Next, we sought to determine whether human homologues of S100A8/A9 complexes and annexin I showed similar binding by using three different approaches. First, we checked and confirmed specific binding of the proteins from human neutrophil lysates to carboxylated but not to neutralized glycans, by direct binding to immobilized glycans on ELISA (Fig. 4, A and B). Next, we analyzed binding of human neutrophil lysate proteins to the carboxylated and carboxylate-neutralized glycopeptide columns under the same conditions that were used for bovine proteins. Both S100A8/A9 and annexin I bound specifically to the carboxylated, but not the neutralized species (Fig. 4, insets). Bound proteins also consisted of few other minor bands that were detected on silver-stained gels (not shown). The identity of these were not determined and is beyond the scope of the present study. Approximately 95% of the total loaded proteins did not bind to the columns, and because S100A8, S100A9, and annexin I together account for ∼35% of the total neutrophil cytosolic protein, the load probably exceeded the column capacity. Analysis was done on reducing gels to see whether any of the unusually nondissociable S100 complexes (as seen with the bovine S100A8/A9 heterotrimer) were present in the bound fractions. In fact, a small fraction of the bound human S100 proteins consisted of a stable heterodimer, the identity of which was confirmed by a separate immunoblot with S100A9 (not shown). However, a majority of the proteins broke down to monomeric forms. Also, the identity of a set of ∼42- to 45-kDa anti-S100A8 reactive bands that bound to the column could not be determined because they did not react with anti-S100A9, and their masses did not correspond to any known S100A8/A9 complexes.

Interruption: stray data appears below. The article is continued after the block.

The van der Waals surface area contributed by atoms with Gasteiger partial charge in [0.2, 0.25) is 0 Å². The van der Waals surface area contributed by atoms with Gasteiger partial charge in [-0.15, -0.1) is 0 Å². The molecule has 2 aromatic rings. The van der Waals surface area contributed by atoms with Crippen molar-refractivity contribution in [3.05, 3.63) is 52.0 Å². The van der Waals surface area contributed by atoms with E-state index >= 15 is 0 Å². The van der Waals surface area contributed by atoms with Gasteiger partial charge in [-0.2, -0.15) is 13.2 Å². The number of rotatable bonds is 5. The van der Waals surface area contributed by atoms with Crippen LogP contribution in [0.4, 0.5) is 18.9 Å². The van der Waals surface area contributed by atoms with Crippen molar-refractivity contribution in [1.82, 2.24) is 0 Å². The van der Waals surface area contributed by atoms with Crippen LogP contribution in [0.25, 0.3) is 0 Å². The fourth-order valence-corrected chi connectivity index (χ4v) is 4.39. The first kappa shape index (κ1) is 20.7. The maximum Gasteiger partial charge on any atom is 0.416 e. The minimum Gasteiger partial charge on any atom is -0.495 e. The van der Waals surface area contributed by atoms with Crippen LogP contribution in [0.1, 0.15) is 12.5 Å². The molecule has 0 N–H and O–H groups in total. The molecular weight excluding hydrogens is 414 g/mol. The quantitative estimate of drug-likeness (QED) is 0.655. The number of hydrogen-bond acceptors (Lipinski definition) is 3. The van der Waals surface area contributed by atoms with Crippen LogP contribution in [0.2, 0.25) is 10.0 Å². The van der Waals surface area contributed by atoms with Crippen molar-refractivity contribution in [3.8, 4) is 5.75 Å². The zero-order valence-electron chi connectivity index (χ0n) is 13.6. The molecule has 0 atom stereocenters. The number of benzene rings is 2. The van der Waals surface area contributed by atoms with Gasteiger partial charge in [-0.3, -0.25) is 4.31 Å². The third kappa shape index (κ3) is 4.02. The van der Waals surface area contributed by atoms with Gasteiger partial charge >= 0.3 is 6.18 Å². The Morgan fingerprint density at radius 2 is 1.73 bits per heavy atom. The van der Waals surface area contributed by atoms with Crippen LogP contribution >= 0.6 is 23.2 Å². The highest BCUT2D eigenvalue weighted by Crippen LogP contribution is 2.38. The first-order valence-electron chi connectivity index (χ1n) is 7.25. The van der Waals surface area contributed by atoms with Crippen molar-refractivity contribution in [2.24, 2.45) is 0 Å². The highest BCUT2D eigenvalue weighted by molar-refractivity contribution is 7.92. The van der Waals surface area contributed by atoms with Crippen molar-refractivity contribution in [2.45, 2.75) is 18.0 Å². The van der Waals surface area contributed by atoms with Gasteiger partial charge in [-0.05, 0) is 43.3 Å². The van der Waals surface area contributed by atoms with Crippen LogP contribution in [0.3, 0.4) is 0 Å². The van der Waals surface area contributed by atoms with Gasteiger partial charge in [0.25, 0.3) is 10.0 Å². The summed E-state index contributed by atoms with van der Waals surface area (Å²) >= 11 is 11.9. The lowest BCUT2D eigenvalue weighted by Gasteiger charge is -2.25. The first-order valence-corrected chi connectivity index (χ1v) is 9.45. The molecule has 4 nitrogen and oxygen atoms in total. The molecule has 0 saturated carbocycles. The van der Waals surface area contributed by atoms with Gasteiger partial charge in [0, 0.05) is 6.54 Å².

FIGURE 4.